Below is an excerpt from our book Startups Made Simple: How to Start, Grow and Systemize Your Dream Business. Learn more about the book here.
Communication can be seen as a way for you to get results, connect with your team, and make sure everyone is one the same page and rowing in the same direction. Good communication skills are critical to a startup; those who cannot communicate quickly, clearly, simply, and effectively will be at a massive disadvantage. A lot of companies are starting to realize that good communication skills, especially written (which is very important in the age of digital and remote communication), is one of the top indicators of an employee’s success. I believe good communication skills are even more important for founders.
Why is communication important? You might have the clearest vision, solution, expectations, or insight in the world, but if you can’t communicate that to others (customers, employees, vendors, bankers, etc.) then you can’t persuade them to follow you, to understand your point, or why they’re even showing up for work everyday.
Also, as your company adds people, the complexity of communication explodes exponentially. The book Scaling Up by Verne Harnish discusses this:
“Think back to when your company was just the founder and an assistant with a plan on the back of a napkin. This start-up situation represents two channels of communication (degrees of complexity), and anyone in a relationship knows that is hard enough. Add a third person (or customer or location or product), and the degree of complexity triples from two to six. Add a fourth, and it quadruples to 24.
Expanding from three to four people grows the team only 33%, yet complexity may increase 400%. And the complexity just keeps growing exponentially. It’s why many business owners often long for the day when the company was just them and an assistant selling a single service.”
If there’s one thing you can expect from a successful CEO (and his or her managers) it’s that they focus on a very few things and tend to say the same things over and over. This is not because they’re boring or close-minded, it’s because they know that they need to repeat these things over and over so they become part of the culture of the company and gets everyone rowing in the same direction, especially as communication gets more complex.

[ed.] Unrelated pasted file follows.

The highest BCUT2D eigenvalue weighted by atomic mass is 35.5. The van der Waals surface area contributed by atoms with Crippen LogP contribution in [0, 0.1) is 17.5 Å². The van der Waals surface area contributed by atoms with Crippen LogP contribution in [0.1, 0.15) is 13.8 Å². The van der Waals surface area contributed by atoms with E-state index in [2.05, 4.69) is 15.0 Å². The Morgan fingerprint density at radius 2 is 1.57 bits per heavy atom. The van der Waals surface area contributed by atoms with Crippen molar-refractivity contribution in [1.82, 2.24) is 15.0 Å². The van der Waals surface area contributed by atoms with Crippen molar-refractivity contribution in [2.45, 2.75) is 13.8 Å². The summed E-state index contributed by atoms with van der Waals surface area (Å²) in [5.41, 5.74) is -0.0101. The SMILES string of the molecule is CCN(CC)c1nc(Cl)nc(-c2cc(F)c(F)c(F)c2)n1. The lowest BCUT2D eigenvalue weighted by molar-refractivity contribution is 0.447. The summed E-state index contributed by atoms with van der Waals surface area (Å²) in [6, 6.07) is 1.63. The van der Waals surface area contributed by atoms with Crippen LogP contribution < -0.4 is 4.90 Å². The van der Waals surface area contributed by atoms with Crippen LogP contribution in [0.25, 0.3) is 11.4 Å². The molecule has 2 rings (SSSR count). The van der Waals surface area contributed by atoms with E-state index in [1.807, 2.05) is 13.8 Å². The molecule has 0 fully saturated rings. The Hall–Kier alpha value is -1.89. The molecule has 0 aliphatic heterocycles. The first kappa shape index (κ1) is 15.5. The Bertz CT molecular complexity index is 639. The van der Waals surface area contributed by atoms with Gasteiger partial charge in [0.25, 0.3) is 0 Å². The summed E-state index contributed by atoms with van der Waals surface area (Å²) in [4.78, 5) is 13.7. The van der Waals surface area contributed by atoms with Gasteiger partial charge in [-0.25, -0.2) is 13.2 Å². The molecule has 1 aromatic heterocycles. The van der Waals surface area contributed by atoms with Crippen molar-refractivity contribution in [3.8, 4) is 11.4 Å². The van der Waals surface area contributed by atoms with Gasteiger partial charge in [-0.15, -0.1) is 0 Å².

Communicating things like the company vision and goals, the company values, and the best practices over and over is how you get these things in the DNA of everyone working with you, and it’s effective. It’s why your parents likely said the same things over and over as well and why you can probably quote many of those from memory.
Finally, a good founder will detect when communications are bad or are going badly (perhaps in a confrontation among your team) and step in to improve the situation or call a time-out for consideration at a later time when things are calmer.
Communication skills, especially reading and writing, are becoming more and more valuable for many reasons. Most of our communication is written, more now than ever, even in text messages and chats. It’s also expensive and a huge time waste to have to repeat or clarify yourself and to answer the same questions over and over. If you’ve ever been on an email thread, chat, or text with someone who just “doesn’t get it,” you know how frustrating and wasteful this can be.